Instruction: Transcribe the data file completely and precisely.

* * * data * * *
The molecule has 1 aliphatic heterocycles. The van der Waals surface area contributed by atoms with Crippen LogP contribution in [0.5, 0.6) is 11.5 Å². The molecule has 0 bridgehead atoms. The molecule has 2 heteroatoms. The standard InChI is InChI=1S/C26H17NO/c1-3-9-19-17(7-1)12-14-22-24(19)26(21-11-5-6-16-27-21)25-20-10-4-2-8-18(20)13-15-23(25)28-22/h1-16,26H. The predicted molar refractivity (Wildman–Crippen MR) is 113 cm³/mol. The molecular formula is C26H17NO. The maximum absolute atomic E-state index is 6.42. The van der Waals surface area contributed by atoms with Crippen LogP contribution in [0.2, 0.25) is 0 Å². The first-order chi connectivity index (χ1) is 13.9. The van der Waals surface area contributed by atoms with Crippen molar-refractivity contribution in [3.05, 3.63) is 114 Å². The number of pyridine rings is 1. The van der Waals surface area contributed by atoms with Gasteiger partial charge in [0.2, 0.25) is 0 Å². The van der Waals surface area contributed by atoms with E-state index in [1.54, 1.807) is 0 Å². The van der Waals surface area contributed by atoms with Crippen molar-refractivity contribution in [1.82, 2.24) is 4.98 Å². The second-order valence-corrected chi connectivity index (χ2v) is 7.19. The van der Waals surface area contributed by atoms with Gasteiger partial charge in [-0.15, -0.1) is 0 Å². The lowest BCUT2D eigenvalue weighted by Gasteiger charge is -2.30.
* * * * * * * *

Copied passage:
The molecule has 1 aliphatic heterocycles. The van der Waals surface area contributed by atoms with Crippen LogP contribution in [0.5, 0.6) is 11.5 Å². The molecule has 0 bridgehead atoms. The molecule has 2 heteroatoms. The standard InChI is InChI=1S/C26H17NO/c1-3-9-19-17(7-1)12-14-22-24(19)26(21-11-5-6-16-27-21)25-20-10-4-2-8-18(20)13-15-23(25)28-22/h1-16,26H. The predicted molar refractivity (Wildman–Crippen MR) is 113 cm³/mol. The molecular formula is C26H17NO. The maximum absolute atomic E-state index is 6.42. The van der Waals surface area contributed by atoms with Crippen LogP contribution in [0.2, 0.25) is 0 Å². The first-order chi connectivity index (χ1) is 13.9. The van der Waals surface area contributed by atoms with Crippen molar-refractivity contribution in [3.05, 3.63) is 114 Å². The number of pyridine rings is 1. The van der Waals surface area contributed by atoms with Gasteiger partial charge in [0.2, 0.25) is 0 Å². The van der Waals surface area contributed by atoms with E-state index in [1.54, 1.807) is 0 Å². The van der Waals surface area contributed by atoms with Crippen molar-refractivity contribution in [1.82, 2.24) is 4.98 Å². The second-order valence-corrected chi connectivity index (χ2v) is 7.19. The van der Waals surface area contributed by atoms with Gasteiger partial charge in [-0.15, -0.1) is 0 Å². The lowest BCUT2D eigenvalue weighted by Gasteiger charge is -2.30.